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« Wittgenstein Labors at Guy's During WWII | Main | Wittgenstein's Thoughts in 1937 About God & The Resurrection of Jesus »

John Ryle on Ludwig Wittgenstein

During World War II when the Germans were regularly bombing Britain, Wittgenstein found it intolerable to teach philosophy. He wanted to assist with the civilian war effort. In September of 1941, he was able to arrange a lunch meeting with John Ryle about obtaining work at Guy’s Hospital where he could assist people in need. After meeting Wittgenstein, Ryle wrote a letter to his wife, saying …

    “He is one of the world’s most famous philosophers …He wears an open green shirt and has a rather attractive face. I was so interested that after years as a Trinity don, so far from getting tarred with the same brush as the others, he is overcome by the deadness of the place. He said to me ‘I feel I will die slowly if I stay there. I would rather take a chance of dying quickly. And so he wants to work at some humble manual job in a hospital as his war-work and will resign his chair if necessary, but does not want it talked about at all. And he wants the job to be in a blitzed area. The works department are prepared to take him as an odd job man under the older workmen who do all the running repairs all over the hospital. I think he realizes that his mind works so differently to most people’s that it would be stupid to try for any kind of war-work based on intelligence. I have written to him tonight to tell him about this job but am not trying to persuade him unduly.”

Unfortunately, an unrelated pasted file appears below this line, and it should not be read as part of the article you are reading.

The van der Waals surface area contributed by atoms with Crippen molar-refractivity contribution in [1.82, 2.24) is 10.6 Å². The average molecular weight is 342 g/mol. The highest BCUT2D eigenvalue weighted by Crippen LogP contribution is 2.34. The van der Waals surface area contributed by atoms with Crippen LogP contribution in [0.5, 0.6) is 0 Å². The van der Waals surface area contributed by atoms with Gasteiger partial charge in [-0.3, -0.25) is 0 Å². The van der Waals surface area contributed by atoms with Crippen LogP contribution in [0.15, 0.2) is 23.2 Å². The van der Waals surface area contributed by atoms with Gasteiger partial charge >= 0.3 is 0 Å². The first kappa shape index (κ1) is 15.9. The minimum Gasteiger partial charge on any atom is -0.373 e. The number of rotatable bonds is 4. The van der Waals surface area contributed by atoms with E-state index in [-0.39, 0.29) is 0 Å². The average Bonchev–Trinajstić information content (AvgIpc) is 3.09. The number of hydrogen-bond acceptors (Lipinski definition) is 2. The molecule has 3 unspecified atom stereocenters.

Source: Ray Monk, The Duty of Genius, 431-432.

Dr. Sean Wilson, Esq.

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